Chadd Hass shows how he adds pizzaz to lackluster sandstone bases using Varathane and acrylic paints. You can do this to your bases. You can’t do this to your sculptures!
Chadd Hass has a way with files and microplanes. Here he shows the techniques he uses to craft his award winning sculptures.
Lillian has captured the essence of driftwood art in this wonderful video. This was done with the tutelage of the personnel from Olympia Washington’s public television station and the computer center at Panorama in Lacey WA. Thank you Lillian!
Elizabeth Lamphere, an award winning sculpture artist and LuRon teacher, has taken one sculpture and she has shown us how to base it eight different ways. Somehow, she makes her sculpture shine on every base.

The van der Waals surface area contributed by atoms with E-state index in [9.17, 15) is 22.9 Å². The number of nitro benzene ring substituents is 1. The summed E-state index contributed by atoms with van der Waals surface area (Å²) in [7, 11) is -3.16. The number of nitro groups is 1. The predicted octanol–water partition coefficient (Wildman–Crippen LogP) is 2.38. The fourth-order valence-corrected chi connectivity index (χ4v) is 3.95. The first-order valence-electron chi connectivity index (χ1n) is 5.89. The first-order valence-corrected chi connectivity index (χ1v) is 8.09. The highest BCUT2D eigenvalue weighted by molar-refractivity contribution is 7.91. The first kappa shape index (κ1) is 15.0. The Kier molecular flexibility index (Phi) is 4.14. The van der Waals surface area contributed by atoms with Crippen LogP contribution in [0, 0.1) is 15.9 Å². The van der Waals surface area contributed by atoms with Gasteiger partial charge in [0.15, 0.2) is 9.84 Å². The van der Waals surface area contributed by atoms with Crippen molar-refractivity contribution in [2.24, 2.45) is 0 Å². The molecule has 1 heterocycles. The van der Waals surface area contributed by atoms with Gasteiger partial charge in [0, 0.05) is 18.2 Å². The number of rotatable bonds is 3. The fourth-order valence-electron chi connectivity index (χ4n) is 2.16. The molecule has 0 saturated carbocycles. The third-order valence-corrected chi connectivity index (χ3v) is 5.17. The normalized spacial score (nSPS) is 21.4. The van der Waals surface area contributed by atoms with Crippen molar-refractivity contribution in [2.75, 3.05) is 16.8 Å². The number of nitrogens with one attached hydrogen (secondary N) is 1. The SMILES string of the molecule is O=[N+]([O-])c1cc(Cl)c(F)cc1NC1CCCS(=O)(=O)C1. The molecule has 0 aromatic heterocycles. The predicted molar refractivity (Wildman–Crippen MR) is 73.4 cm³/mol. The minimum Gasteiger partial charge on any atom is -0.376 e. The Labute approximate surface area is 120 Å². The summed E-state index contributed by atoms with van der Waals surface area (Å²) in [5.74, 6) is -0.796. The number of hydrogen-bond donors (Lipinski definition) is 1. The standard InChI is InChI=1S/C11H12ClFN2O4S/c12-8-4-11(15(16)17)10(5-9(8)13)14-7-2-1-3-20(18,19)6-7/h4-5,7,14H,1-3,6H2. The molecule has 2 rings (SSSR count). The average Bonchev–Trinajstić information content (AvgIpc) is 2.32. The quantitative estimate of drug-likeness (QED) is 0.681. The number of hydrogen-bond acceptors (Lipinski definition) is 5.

Although the tools shown in the “Basic Tools” video are plenty to keep you busy, no woodworker can resist wanting “more”
This is how it begins. With a router tool, some rotten ugly wood and a little elbow grease. In no time you will see what your sculpture piece has to offer.
A little bit of oxalic acid can be used to lighten up wood that is too dark to show the grain. This explains how to do it.
The Marysville LuRon class learns about darkening a sculpture base. Thanks to teachers Arline DePalma and Sue Banks. (And Chadd Hass and all the students)